FENG: We've been talking a lot about restrictions to abortion, but there are other states, like Vermont, for example, which say they might embed abortion rights directly into their state constitution if Roe is overturned. Where do you see abortion rights potentially getting strengthened?

MUTCHERSON: Every state has a state constitution, and many of those constitutions already provide broader rights than the federal constitution. And so, you know, some of those constitutions, for instance, very specifically have an equal rights amendment, which we don't have in our federal Constitution. Some of those constitutions have specific provisions protecting a right to privacy, which is not specifically enumerated in the U.S. Constitution. So in those states, appealing to your state constitution might get you to a place where you still have a right to have an abortion in those particular states.

The other thing that states are doing - and I'm recording this from New Jersey, which is where I live. New Jersey not so long ago passed the Reproductive Freedom Act, and the goal of that was to codify the right to terminate a pregnancy into New Jersey law. So we're going to see some states taking that sort of position. And then the other interesting thing that some states are already talking about is making themselves, you know, safe havens for people who want to terminate their pregnancies. So saying things like, we're not going to give names to anybody, right? So if you show up with a warrant and say, you know, I think somebody from my state committed a crime by coming here and having an abortion. Some states are saying, you're not going to get that information from us. So there's going to be a lot of interesting and difficult tangling and wrangling between states to figure out who has the power to do what.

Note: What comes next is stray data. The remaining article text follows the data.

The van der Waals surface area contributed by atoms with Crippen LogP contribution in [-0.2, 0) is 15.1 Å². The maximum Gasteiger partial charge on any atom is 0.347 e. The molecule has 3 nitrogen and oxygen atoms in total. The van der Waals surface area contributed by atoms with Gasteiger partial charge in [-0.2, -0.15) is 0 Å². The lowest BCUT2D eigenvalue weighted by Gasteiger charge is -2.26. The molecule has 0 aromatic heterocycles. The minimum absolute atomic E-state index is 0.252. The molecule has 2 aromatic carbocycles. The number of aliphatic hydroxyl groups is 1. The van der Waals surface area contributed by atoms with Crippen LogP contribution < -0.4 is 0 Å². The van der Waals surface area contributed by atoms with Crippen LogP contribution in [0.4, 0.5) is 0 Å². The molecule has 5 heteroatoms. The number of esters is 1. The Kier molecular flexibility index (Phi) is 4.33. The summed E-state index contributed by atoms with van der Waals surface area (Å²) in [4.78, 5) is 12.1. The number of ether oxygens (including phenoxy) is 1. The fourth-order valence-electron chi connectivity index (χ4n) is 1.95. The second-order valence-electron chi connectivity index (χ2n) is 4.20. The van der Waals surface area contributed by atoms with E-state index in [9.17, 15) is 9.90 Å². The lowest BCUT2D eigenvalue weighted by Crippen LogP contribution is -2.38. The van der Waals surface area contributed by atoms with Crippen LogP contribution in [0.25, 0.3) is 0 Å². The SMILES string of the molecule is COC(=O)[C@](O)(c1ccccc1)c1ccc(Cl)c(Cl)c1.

FENG: That was Kim Mutcherson. She's a dean and professor of law at Rutgers University. Thanks for being here with us, Kim.

MUTCHERSON: Thanks so much.

(SOUNDBITE OF CITY OF THE SUN'S "VENTURA") Transcript provided by NPR, Copyright NPR.

Emily Feng is NPR's Beijing correspondent.
Jonaki Mehta is a producer for All Things Considered. Before ATC, she worked at Neon Hum Media where she produced a documentary series and talk show. Prior to that, Mehta was a producer at Member station KPCC and director/associate producer at Marketplace Morning Report, where she helped shape the morning's business news.
Justine Kenin
Justine Kenin is an editor on All Things Considered. She joined NPR in 1999 as an intern. Nothing makes her happier than getting a book in the right reader's hands – most especially her own.